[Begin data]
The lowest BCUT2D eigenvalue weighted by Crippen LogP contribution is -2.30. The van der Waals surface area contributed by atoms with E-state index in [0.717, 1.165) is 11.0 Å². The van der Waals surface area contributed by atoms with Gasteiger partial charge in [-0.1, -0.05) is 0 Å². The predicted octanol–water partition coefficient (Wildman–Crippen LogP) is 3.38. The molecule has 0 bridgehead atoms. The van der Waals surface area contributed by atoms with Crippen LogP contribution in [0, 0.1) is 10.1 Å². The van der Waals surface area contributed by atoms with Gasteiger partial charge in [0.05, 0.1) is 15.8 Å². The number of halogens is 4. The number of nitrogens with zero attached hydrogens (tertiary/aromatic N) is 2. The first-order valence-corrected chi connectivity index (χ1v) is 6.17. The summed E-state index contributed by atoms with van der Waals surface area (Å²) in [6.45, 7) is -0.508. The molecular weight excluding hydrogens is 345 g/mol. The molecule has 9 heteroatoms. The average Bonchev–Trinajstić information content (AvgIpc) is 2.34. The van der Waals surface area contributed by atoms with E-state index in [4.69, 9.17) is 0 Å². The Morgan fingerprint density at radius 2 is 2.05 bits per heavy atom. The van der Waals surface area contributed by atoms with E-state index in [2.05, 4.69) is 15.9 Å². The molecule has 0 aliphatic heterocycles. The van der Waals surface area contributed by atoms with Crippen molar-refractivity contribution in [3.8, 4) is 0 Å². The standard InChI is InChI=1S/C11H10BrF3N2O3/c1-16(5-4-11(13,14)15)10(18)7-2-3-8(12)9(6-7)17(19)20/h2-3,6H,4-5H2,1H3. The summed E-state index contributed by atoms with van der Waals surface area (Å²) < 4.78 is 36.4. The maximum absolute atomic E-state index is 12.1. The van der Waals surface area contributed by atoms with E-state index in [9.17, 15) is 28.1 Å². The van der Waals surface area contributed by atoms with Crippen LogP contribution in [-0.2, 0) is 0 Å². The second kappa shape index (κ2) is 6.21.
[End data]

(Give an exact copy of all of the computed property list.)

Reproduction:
The lowest BCUT2D eigenvalue weighted by Crippen LogP contribution is -2.30. The van der Waals surface area contributed by atoms with E-state index in [0.717, 1.165) is 11.0 Å². The van der Waals surface area contributed by atoms with Gasteiger partial charge in [-0.1, -0.05) is 0 Å². The predicted octanol–water partition coefficient (Wildman–Crippen LogP) is 3.38. The molecule has 0 bridgehead atoms. The van der Waals surface area contributed by atoms with Crippen LogP contribution in [0, 0.1) is 10.1 Å². The van der Waals surface area contributed by atoms with Gasteiger partial charge in [0.05, 0.1) is 15.8 Å². The number of halogens is 4. The number of nitrogens with zero attached hydrogens (tertiary/aromatic N) is 2. The first-order valence-corrected chi connectivity index (χ1v) is 6.17. The summed E-state index contributed by atoms with van der Waals surface area (Å²) in [6.45, 7) is -0.508. The molecular weight excluding hydrogens is 345 g/mol. The molecule has 9 heteroatoms. The average Bonchev–Trinajstić information content (AvgIpc) is 2.34. The van der Waals surface area contributed by atoms with E-state index in [4.69, 9.17) is 0 Å². The Morgan fingerprint density at radius 2 is 2.05 bits per heavy atom. The van der Waals surface area contributed by atoms with E-state index in [2.05, 4.69) is 15.9 Å². The molecule has 0 aliphatic heterocycles. The van der Waals surface area contributed by atoms with Crippen molar-refractivity contribution in [3.8, 4) is 0 Å². The standard InChI is InChI=1S/C11H10BrF3N2O3/c1-16(5-4-11(13,14)15)10(18)7-2-3-8(12)9(6-7)17(19)20/h2-3,6H,4-5H2,1H3. The summed E-state index contributed by atoms with van der Waals surface area (Å²) < 4.78 is 36.4. The maximum absolute atomic E-state index is 12.1. The van der Waals surface area contributed by atoms with E-state index in [9.17, 15) is 28.1 Å². The van der Waals surface area contributed by atoms with Crippen LogP contribution in [-0.2, 0) is 0 Å². The second kappa shape index (κ2) is 6.21.